Sunday, 26 June 2011

The portable wargame: Yet another enthusiast joins the ranks ... and brings a great idea with him!

As I wrote in my reply to a comment made about my recent blog entry entitled MY 'GUIDING PRINCIPLES' FOR WRITING WARGAMES RULES, any set of wargames rules must be written so that anyone can read them and fight a battle with them without having recourse to asking the author questions about what this or that means.

Well I must have got my PORTABLE WARGAME rules up to a reasonable standard as they appear to have yet another 'enthusiast'. I refer – of course – to Dr Vesuvius, whose blog has an excellent report of a small battle fought using the rules.

He also used Heroscape™ hexed terrain for his battle, and came up with one idea that I really liked and that I am going to copy; he used different coloured hexes (as supplied with the game) to delineate woods. Now in the rules it states that 'The placement of a piece of terrain in a hex indicates that entire hex is filled by that type of terrain (e.g. a tree in a hex indicates that the entire hex is wooded; a building in a hex indicates that the entire hex is a built-up area)', but by using Dr Vesuvius' idea it means that one needs fewer trees or buildings to indicate woods or built-up areas and – more importantly – it means that there is more room in the hexes for the troops. Two problems solved at once!

Thank you Dr Vesuvius for both your excellent battle report and the terrain idea!


  1. Hi Bob

    Great thinking here and glad you like it. The same principle was used in my terrain set up. Hexes are painted a solid colour and only the hex sides are modeled or occupied by terrain features. Of course, some textures are included so that fields look like fields and a BU hex has an appropriate overhead view to characterize such as a town plan. My units are based on 18mm Panzer Leader sized counters so that about 4 fit in a hex. Vehicles excepted as their length includes gun barrel to minimise damage. It is all slowly coming back together at my Military History and Games site.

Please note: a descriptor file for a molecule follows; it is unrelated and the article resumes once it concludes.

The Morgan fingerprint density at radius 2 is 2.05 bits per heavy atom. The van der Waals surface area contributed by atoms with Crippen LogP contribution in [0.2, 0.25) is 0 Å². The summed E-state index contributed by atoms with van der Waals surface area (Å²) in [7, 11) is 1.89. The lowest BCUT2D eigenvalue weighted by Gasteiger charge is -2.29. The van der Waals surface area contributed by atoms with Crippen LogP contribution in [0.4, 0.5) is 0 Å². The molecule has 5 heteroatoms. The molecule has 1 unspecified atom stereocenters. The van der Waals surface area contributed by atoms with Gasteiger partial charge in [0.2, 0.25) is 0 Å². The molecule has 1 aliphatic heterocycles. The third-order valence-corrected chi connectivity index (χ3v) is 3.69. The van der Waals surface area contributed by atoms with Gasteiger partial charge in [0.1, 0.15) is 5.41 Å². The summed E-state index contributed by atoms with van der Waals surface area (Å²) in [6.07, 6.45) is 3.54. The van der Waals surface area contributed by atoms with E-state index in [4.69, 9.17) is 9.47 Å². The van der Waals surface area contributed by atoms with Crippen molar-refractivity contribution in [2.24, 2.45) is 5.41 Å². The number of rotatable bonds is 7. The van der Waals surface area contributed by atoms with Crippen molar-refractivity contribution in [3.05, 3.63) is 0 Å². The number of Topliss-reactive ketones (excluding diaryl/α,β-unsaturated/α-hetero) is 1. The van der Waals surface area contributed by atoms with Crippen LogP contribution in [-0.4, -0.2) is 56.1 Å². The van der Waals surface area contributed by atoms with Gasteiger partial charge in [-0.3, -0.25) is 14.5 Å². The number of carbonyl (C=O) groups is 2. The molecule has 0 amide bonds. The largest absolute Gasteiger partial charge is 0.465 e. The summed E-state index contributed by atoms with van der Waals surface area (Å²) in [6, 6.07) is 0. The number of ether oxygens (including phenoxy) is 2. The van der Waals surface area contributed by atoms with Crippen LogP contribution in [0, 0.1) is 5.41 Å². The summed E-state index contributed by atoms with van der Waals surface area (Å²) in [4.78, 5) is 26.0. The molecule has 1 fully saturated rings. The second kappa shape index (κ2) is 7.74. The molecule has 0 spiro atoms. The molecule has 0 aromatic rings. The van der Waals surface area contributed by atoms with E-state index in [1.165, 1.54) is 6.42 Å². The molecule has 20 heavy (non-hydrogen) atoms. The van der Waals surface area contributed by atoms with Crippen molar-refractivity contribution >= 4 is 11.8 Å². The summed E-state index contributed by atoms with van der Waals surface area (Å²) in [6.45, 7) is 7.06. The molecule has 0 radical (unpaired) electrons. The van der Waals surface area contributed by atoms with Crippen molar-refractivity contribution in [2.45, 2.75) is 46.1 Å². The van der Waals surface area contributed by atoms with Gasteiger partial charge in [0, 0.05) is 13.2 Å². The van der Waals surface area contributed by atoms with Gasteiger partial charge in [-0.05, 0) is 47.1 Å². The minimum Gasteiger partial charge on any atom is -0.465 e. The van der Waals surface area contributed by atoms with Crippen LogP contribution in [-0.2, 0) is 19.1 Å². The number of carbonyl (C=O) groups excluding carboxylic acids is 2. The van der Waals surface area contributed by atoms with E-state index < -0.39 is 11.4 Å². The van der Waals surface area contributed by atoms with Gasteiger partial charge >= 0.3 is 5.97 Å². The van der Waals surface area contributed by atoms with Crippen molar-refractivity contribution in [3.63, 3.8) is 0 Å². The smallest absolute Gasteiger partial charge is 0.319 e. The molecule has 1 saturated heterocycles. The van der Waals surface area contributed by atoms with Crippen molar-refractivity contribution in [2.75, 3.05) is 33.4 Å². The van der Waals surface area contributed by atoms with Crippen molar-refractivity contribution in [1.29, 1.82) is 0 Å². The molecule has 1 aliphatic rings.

Bit of a waffle I'm afraid but my enthusiasm is gathering momentum..


  2. Arthur,

    Like all good ideas, it is obvious when someone points it out to you ... and you cannot work out how you never saw the solution yourself.

    Your set up sounds very interesting and I will be interested to see what it looks like in due course.

    All the best,


  3. Thanks for the kind words, Bob. And thanks again for making The Portable Wargame. I suppose "enthusiast" is a fair label, since I am enthusiastic at the prospect of having the tools to play some meaningful solitaire wargames again in my limited play area. It's also refreshing to see a fast-play wargame that isn't just another DBx retread.

    To be honest, it never even occurred to me that the way I did the woods was even "an idea". It just seemed like common sense to delineate a terrain area with different coloured hexes, with some free-standing terrain features to indicate the type.

    Now see here old chap, we can let you have a couple of weeks off for COW 2011 and all that, but once you're back we need you to thrash out the early 20th century Portable Wargame variant, the 18th century variant, the Pike And Shotte variant, the ultra modern 1/300 variant, the.......

  4. Dr Vesuvius,

    Trying to come up with a set of fast-play wargames rules that are not a DBA/HOTT clone was not too difficult, as Joseph Morschauser had already done most of the work for me.

    Your idea for delineating terrain may have been common sense ... but most of the best ideas are ... and it needs someone to point them out to those of us who have not thought of them for themselves!

    The build up to COW2011 will be absorbing a lot of my time over the next few weeks, but after that I hope to begin work of the 1914-1940 version of PW.

    As for the other periods ... well I don't know much about them, but you never know ...

    All the best,